Credit: Singapore Ministry of Finance

The Singapore government is putting in more resources to support the transition from petrol to electric vehicles (EVs), according to Deputy Prime Minister and Finance Minister Heng Swee Keat at his budget speech today.

DPM Heng has allocated S$30 million for EV-related initiatives over the next five years for EV-related initiatives like measures to improve charging provision on private premises. He also mentioned that the Additional Registration Fee (ADF) floor for EVs will be lowered to zero from January 2022 to December 2023, giving one more reason for Singaporeans to switch to EVs or to purchase one.

Prior to Minister Heng’s budget speech, however, the government launched the Singapore Green Plan 2030 on 10 February 2021, that aims “to strengthen the country’s ongoing efforts to implement the country’s commitments under the United Nations’ 2030 Sustainable Development agenda.”

The plan consists of five pillars that focus on turning Singapore into a green country – from setting aside 50% more land for nature parks to reducing waste sent to landfills by 30%. One of these pillars, “Energy Reset,” focuses on the government’s plan that all newly-registered cars are required to be cleaner-energy models by 2030 to achieve their vision of phasing out Internal Combustion Engine (ICE) vehicles by 2040.

The government hopes that the plan will reduce the country’s domestic greenhouse gas emissions by at least two million tonnes per year by 2030, and reduce energy consumption by more than eight million megawatt-hours per year.

If you are looking to make the switch, here are what you need to know about EVs and their advantage over ICE vehicles.

Government Rebates

Credit: National Environment Agency

EVs like Hyundai’s IoniqElectric and BMW’s i3 electric are cars that run purely on electricity stored in its battery. A hybrid car, meanwhile, still needs a conventional gasoline engine to obtain energy from. This is why the government is advocating the use of EVs over hybrids.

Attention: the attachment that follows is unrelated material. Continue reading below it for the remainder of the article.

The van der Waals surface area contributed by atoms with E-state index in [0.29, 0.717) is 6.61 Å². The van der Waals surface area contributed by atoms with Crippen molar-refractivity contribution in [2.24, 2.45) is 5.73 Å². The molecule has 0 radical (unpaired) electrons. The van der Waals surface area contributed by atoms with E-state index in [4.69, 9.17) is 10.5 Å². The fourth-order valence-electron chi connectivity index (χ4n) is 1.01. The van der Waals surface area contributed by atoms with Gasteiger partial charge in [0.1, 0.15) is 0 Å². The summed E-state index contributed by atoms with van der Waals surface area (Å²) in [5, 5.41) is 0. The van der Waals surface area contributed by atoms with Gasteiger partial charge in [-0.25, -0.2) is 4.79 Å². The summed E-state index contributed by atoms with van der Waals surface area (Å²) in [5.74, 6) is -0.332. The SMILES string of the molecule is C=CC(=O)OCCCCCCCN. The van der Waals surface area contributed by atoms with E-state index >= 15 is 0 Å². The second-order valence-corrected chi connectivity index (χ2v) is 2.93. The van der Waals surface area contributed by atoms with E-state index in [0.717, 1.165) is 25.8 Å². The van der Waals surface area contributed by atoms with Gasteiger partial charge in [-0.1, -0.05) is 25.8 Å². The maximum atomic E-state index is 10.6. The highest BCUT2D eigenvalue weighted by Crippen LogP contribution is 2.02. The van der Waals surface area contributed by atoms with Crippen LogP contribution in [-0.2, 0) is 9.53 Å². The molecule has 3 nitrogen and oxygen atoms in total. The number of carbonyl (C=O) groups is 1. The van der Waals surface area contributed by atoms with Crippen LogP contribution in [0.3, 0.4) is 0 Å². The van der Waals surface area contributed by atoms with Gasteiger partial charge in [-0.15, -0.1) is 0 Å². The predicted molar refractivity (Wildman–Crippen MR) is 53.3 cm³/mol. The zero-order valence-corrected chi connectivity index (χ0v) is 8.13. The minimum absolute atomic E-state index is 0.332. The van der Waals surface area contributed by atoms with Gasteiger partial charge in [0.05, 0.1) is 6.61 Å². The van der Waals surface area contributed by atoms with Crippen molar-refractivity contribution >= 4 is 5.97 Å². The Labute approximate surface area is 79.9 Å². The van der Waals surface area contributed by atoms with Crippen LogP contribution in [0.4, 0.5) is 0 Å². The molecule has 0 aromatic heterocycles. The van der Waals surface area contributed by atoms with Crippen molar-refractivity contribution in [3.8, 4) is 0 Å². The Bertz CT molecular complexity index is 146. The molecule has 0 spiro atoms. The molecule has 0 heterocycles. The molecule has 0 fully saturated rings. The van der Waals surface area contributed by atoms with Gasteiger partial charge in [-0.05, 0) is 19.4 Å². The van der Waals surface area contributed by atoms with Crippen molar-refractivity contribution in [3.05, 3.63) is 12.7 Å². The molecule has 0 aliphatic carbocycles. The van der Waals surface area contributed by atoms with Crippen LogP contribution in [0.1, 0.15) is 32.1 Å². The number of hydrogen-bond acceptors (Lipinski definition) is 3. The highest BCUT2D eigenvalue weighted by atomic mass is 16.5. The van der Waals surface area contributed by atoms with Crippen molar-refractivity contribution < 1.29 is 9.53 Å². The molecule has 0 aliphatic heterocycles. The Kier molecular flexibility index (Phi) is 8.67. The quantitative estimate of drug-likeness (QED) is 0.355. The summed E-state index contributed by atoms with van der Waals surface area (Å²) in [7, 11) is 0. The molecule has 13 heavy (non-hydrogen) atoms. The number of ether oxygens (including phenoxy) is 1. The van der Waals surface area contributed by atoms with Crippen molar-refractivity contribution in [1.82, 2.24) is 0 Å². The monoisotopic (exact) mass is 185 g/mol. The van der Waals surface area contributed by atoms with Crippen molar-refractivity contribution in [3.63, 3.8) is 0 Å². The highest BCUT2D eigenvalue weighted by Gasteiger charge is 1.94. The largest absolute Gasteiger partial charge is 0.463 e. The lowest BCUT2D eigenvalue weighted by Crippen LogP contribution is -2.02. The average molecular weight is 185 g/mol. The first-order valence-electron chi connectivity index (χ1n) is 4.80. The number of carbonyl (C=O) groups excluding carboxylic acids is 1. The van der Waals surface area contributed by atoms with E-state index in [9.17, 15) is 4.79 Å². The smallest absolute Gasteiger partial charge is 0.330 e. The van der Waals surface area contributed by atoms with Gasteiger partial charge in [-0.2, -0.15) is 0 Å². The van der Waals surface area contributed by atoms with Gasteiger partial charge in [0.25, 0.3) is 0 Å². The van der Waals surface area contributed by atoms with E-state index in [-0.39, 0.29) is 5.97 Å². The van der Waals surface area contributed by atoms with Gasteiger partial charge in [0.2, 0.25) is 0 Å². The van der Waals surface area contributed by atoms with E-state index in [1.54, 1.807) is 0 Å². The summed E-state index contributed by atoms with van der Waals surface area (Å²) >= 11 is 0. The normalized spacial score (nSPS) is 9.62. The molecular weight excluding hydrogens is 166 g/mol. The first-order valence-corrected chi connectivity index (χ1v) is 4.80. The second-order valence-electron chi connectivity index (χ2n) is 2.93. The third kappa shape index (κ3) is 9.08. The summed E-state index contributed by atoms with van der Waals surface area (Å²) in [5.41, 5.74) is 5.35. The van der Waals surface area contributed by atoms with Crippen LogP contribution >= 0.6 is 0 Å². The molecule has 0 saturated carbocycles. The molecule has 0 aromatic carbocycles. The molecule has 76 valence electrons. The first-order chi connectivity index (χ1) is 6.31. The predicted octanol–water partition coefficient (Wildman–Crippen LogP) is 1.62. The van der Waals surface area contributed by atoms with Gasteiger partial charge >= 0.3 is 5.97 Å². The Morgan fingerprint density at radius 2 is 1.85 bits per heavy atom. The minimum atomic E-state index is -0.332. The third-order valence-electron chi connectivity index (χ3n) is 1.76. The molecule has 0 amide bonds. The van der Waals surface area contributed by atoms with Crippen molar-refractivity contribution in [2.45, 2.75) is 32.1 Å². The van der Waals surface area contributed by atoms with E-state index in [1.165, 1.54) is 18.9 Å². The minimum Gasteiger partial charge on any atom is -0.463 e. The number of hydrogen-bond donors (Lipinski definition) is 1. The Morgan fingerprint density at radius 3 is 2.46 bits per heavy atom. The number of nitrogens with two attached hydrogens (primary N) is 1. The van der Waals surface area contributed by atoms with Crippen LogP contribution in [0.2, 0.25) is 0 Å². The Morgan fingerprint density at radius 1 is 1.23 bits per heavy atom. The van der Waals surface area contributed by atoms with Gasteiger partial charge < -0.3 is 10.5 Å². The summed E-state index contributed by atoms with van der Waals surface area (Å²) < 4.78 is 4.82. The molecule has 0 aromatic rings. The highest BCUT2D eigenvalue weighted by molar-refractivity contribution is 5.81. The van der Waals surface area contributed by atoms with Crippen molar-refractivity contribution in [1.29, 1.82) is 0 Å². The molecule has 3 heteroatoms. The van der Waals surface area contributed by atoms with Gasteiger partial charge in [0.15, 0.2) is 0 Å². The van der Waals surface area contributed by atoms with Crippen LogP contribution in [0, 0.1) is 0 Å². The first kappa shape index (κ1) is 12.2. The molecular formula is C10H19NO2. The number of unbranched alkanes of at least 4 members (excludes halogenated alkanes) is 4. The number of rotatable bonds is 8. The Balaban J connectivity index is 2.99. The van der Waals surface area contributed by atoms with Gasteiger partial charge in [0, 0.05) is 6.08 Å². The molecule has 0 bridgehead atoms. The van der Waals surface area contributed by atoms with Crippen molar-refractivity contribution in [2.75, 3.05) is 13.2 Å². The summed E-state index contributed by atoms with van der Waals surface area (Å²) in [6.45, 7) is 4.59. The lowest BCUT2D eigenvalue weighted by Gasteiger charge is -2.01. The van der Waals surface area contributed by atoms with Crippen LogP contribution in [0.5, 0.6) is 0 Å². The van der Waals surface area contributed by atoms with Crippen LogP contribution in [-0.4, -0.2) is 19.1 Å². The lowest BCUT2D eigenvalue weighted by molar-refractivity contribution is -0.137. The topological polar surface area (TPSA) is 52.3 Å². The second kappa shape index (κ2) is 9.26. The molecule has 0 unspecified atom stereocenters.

Although the selling price of some EVs can reach up to S$462,058, the government has rebates that amount to approximately S$45,000 when combined. This means you don’t have to pay the full selling price if the rebates are not part of the computation. These rebates are the government’s way of incentivising the people to get EVs now instead of ICE vehicles. However, keep in mind that the selling price does not include the Certificate of Entitlement (COE) required to get a car.

The Early Adoption Incentive Scheme will only last until 2023 while the Vehicular Emissions Scheme, will be here to stay. The latter scheme will give Singaporeans a rebate of either S$15,000 or S$25,000 depending on the vehicle’s make and model, while the former will give a 45% rebate on a vehicle’s ADF.

Cost-Efficient & Cheaper to Maintain

Credit: BMW

An EV car is also a lot cheaper to maintain than an ICE car. The days of worrying about replacing a car’s fuel injectors, oil filter, and radiator will come to an end if you switch to an EV. These parts are gone with an EV, which saves you money on maintenance.

However, maintaining an EV also has its challenges. An EV’s software needs to be updated regularly and the brakes also need to be checked for wear and tear. An EV’s battery can only hold a full charge for so long before it starts to degrade. Replacing a degraded battery is the most expensive replacement you’ll encounter when using an EV. You’ll also need to replace the coolant to keep the battery from catching fire or exploding.

EVs can take you to places for less compared to ICE vehicles. According to Alevin Chan of SingSaver, the average annual distance a car will travel is around 17,500km, which will cost approximately S$454.75 if you’re charging up a Hyundai Ioniq Electric’s battery. A Hyundai Avante, an ICE car, will need S$2,345 of fuel to reach the same distance. You’ll be able to pocket S$1,890.25 in savings, which is definitely a substantial amount.

Charging is Cheaper than Fuelling Up

Credit: Shell

Speaking of the EV’s battery, potential EV users will have to take note of the cost and time to charge their EV up and where to charge it up. Singapore has a current total of 1,600 charging points scattered across the country, which is a small amount. However, the government has stated in Green Plan 2030 that they plan to further increase the number of charging points from the previously planned 28,000 to 60,000 come 2030.

Shell’s Recharge Stations have rapid 50kW direct current (DC) chargers that can charge an EV from empty to 80% in 30 minutes. You’ll have to connect your credit card to either your Shell Recharge card or Greenlots account to pay the charging fee, which you’ll be happy to know that it’ll be more affordable than petrol for an ICE vehicle. Derryn Wong of Carbuyer and Alevin Chan stated that Shell Recharge will charge you S$0.55 per kWh.

BlueSG also has charging points around Singapore, but Singaporeans who wish to make use of them will have to pay S$20 for a year’s membership first. After doing so, EV users will have to pay S$1 for the first three hours and S$2 for the succeeding hours.

It is possible to charge an EV in your home, provided you have a charging point in your garage. Derryn Wong also stated that you can technically plug in an EV to a wall socket at home, but it needs a safety-approved charge cable to keep the vehicle (and your home) from catching fire.


Written by John Paul Joaquin